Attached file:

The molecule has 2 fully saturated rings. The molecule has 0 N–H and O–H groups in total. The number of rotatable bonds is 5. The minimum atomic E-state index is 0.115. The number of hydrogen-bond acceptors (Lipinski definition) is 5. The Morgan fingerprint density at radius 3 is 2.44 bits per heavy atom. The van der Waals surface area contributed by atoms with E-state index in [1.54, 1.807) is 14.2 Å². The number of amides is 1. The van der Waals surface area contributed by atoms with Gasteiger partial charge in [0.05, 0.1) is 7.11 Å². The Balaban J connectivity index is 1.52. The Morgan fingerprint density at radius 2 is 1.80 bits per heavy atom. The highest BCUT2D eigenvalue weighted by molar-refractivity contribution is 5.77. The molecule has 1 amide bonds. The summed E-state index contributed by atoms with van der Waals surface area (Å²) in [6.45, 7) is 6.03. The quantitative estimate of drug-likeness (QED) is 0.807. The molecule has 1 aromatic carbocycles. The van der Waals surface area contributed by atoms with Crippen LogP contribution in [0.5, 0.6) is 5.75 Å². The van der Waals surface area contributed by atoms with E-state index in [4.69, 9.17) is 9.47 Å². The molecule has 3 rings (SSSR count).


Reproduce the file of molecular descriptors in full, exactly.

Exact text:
The molecule has 2 fully saturated rings. The molecule has 0 N–H and O–H groups in total. The number of rotatable bonds is 5. The minimum atomic E-state index is 0.115. The number of hydrogen-bond acceptors (Lipinski definition) is 5. The Morgan fingerprint density at radius 3 is 2.44 bits per heavy atom. The van der Waals surface area contributed by atoms with E-state index in [1.54, 1.807) is 14.2 Å². The number of amides is 1. The van der Waals surface area contributed by atoms with Gasteiger partial charge in [0.05, 0.1) is 7.11 Å². The Balaban J connectivity index is 1.52. The Morgan fingerprint density at radius 2 is 1.80 bits per heavy atom. The highest BCUT2D eigenvalue weighted by molar-refractivity contribution is 5.77. The molecule has 1 amide bonds. The summed E-state index contributed by atoms with van der Waals surface area (Å²) in [6.45, 7) is 6.03. The quantitative estimate of drug-likeness (QED) is 0.807. The molecule has 1 aromatic carbocycles. The van der Waals surface area contributed by atoms with Crippen LogP contribution in [0.5, 0.6) is 5.75 Å². The van der Waals surface area contributed by atoms with E-state index in [4.69, 9.17) is 9.47 Å². The molecule has 3 rings (SSSR count).